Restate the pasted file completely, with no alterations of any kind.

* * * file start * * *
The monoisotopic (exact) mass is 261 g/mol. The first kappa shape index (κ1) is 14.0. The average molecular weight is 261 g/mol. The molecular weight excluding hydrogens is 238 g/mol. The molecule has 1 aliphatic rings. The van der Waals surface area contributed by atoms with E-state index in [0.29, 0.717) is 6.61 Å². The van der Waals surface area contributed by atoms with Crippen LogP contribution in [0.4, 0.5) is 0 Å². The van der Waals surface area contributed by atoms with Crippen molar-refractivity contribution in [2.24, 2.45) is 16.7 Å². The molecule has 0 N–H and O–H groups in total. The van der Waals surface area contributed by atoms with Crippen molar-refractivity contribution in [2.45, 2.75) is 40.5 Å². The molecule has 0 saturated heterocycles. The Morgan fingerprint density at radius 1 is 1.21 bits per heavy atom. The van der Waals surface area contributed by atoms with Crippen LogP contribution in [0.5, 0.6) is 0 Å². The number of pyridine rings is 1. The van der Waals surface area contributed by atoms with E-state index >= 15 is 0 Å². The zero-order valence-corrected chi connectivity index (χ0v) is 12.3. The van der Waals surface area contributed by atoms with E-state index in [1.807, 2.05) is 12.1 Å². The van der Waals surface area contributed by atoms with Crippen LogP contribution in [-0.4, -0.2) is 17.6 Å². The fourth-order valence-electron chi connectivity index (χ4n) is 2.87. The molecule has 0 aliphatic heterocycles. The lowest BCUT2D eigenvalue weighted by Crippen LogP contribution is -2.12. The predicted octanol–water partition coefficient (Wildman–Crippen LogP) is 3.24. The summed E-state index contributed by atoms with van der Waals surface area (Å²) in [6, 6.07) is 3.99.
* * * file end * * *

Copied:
The monoisotopic (exact) mass is 261 g/mol. The first kappa shape index (κ1) is 14.0. The average molecular weight is 261 g/mol. The molecular weight excluding hydrogens is 238 g/mol. The molecule has 1 aliphatic rings. The van der Waals surface area contributed by atoms with E-state index in [0.29, 0.717) is 6.61 Å². The van der Waals surface area contributed by atoms with Crippen LogP contribution in [0.4, 0.5) is 0 Å². The van der Waals surface area contributed by atoms with Crippen molar-refractivity contribution in [2.24, 2.45) is 16.7 Å². The molecule has 0 N–H and O–H groups in total. The van der Waals surface area contributed by atoms with Crippen molar-refractivity contribution in [2.45, 2.75) is 40.5 Å². The molecule has 0 saturated heterocycles. The Morgan fingerprint density at radius 1 is 1.21 bits per heavy atom. The van der Waals surface area contributed by atoms with Crippen LogP contribution in [0.5, 0.6) is 0 Å². The number of pyridine rings is 1. The van der Waals surface area contributed by atoms with E-state index >= 15 is 0 Å². The zero-order valence-corrected chi connectivity index (χ0v) is 12.3. The van der Waals surface area contributed by atoms with E-state index in [1.807, 2.05) is 12.1 Å². The van der Waals surface area contributed by atoms with Crippen LogP contribution in [-0.4, -0.2) is 17.6 Å². The fourth-order valence-electron chi connectivity index (χ4n) is 2.87. The molecule has 0 aliphatic heterocycles. The lowest BCUT2D eigenvalue weighted by Crippen LogP contribution is -2.12. The predicted octanol–water partition coefficient (Wildman–Crippen LogP) is 3.24. The summed E-state index contributed by atoms with van der Waals surface area (Å²) in [6, 6.07) is 3.99.